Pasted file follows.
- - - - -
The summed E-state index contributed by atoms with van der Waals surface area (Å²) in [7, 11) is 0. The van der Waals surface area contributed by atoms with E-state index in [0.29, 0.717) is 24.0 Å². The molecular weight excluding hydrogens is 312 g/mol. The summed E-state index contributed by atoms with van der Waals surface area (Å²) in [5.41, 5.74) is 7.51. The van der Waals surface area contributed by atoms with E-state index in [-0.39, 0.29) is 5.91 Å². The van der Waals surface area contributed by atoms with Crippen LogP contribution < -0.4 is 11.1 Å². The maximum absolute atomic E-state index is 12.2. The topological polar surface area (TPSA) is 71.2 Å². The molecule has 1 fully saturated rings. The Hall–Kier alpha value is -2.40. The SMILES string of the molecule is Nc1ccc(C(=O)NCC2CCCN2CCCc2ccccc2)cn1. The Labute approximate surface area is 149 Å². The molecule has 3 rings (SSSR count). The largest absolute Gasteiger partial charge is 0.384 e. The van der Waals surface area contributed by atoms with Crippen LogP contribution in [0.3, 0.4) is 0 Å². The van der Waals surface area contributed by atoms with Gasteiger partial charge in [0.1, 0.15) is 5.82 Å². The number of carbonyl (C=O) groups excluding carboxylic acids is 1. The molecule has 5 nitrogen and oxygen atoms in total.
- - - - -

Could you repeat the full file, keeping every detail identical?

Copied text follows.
The summed E-state index contributed by atoms with van der Waals surface area (Å²) in [7, 11) is 0. The van der Waals surface area contributed by atoms with E-state index in [0.29, 0.717) is 24.0 Å². The molecular weight excluding hydrogens is 312 g/mol. The summed E-state index contributed by atoms with van der Waals surface area (Å²) in [5.41, 5.74) is 7.51. The van der Waals surface area contributed by atoms with E-state index in [-0.39, 0.29) is 5.91 Å². The van der Waals surface area contributed by atoms with Crippen LogP contribution < -0.4 is 11.1 Å². The maximum absolute atomic E-state index is 12.2. The topological polar surface area (TPSA) is 71.2 Å². The molecule has 1 fully saturated rings. The Hall–Kier alpha value is -2.40. The SMILES string of the molecule is Nc1ccc(C(=O)NCC2CCCN2CCCc2ccccc2)cn1. The Labute approximate surface area is 149 Å². The molecule has 3 rings (SSSR count). The largest absolute Gasteiger partial charge is 0.384 e. The van der Waals surface area contributed by atoms with Crippen LogP contribution in [0.3, 0.4) is 0 Å². The van der Waals surface area contributed by atoms with Gasteiger partial charge in [0.1, 0.15) is 5.82 Å². The number of carbonyl (C=O) groups excluding carboxylic acids is 1. The molecule has 5 nitrogen and oxygen atoms in total.